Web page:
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The Many Uses of Epsom Salt

By Kim Robson

On Green-Mom, we’ve discussed salt and its many various health and household uses. Epsom salt is the common name for magnesium sulfate, an extremely versatile household product, with many helpful applications ranging from providing DIY spa treatments to soothing sore muscles to fertilizing soil. Epsom salt has been around for hundreds of years, but it’s currently gaining new fans who have been looking for natural, inexpensive alternatives to overpriced store products in EpsomSaltwasteful packaging. Epsom salt is safe, easy to use, available at any grocery or drug store; and it costs next to nothing.

The elements magnesium, sulfur, and oxygen combine to make magnesium sulfate, a salt which can help improve health in numerous ways. Up to 78% of Americans don’t get the recommended daily allowance (RDA) of magnesium, which helps regulate the activity of more than 300 enzymes in the body. Magnesium deficiency can contribute to high blood pressure, hyperactivity, heart problems, and other health issues. Sulfur is essential for many biological processes, helping to flush toxins and form proteins in joints, brain tissue and mucin. Doctors recommend soaking in an Epsom salt bath as a safe, easy way to increase the body’s levels of magnesium sulfate.

I’ve long enjoyed soaking in a hot bath with a couple cups of Epsom salts to relax tired muscles. Epsom salt works by drawing toxins from the body, and it is also a mild sedative to the nervous system. No wonder it’s so relaxing! When magnesium sulfate is absorbed through the skin, such as in a bath, it draws toxins out of the body, soothes the nervous system, reduces swelling and relaxes muscles. An Epsom salt bath leaves your skin feeling soft, too, as it is a natural emollient and exfoliator. Here are some other uses for Epsom salt in your home spa:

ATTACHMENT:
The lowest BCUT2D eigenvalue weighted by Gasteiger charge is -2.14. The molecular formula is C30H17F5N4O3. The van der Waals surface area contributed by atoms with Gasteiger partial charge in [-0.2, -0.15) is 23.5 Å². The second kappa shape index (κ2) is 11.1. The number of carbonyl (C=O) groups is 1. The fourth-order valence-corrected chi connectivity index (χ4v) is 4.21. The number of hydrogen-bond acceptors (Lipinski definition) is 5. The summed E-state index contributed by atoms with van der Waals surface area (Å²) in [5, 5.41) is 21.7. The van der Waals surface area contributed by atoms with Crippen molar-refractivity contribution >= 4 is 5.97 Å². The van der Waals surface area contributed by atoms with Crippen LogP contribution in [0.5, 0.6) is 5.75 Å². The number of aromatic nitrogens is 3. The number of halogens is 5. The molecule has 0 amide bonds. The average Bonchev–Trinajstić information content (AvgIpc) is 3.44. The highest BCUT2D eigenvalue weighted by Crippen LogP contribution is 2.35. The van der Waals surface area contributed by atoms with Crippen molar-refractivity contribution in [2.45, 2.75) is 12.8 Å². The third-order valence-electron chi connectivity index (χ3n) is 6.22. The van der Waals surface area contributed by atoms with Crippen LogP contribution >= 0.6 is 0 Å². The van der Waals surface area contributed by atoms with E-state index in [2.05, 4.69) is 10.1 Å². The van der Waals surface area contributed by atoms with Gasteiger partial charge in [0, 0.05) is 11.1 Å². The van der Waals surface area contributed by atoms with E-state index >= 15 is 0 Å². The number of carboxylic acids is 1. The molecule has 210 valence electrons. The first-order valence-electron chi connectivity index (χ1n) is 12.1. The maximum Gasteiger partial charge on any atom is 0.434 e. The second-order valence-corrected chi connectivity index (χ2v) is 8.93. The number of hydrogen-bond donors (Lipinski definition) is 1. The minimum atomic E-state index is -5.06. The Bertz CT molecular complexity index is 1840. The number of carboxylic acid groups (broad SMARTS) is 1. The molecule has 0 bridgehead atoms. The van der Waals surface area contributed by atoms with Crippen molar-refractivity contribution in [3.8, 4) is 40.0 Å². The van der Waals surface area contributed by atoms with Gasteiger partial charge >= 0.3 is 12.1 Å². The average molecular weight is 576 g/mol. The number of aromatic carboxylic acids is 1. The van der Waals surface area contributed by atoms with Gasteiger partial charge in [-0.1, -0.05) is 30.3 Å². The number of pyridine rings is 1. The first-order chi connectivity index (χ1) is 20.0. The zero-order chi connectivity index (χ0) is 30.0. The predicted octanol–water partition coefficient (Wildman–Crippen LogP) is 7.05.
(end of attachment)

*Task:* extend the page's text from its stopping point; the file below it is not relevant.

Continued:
· Foot Soak: Soothe aches, remove odors, and soften rough calluses with a foot soak. Add 1/2 cup of Epsom salt to a large pan of hot water. Soak feet for 20-30 minutes. Rinse and dry. Or try an Epsom Salt Peppermint Foot Scrub!

bathsalt· Homemade Bath Salts: A mason jar of pretty, fragrant homemade bath salts makes a wonderful gift. They’re very easy to make with Epsom salt, food coloring, and essential oil.

· Splinter Remover: Soak in Epsom salt for 10 minutes. The salt will draw out the splinter.

· Facial Cleanser: Mix a half-teaspoon of Epsom salt with your regular facial cleanser. Massage into skin and rinse with cold water.

· Homemade Skin Mask: For normal to oily skin, mix 1 tablespoon of cognac, 1 egg, 1/4 cup of non-fat dry milk, the juice of 1 lemon, and a half-teaspoon of Epsom salt. For normal to dry skin, mix 1/4 cup of grated carrot, 1-1/2 teaspoons of mayonnaise and 1/2 teaspoon of Epsom salt. Apply the mask to damp skin. Let sit for 15 minutes and wash off.

· Skin Exfoliator: Massage Epsom salt onto wet skin, starting with your feet and continuing upwards towards the face. Take a bath to rinse it off.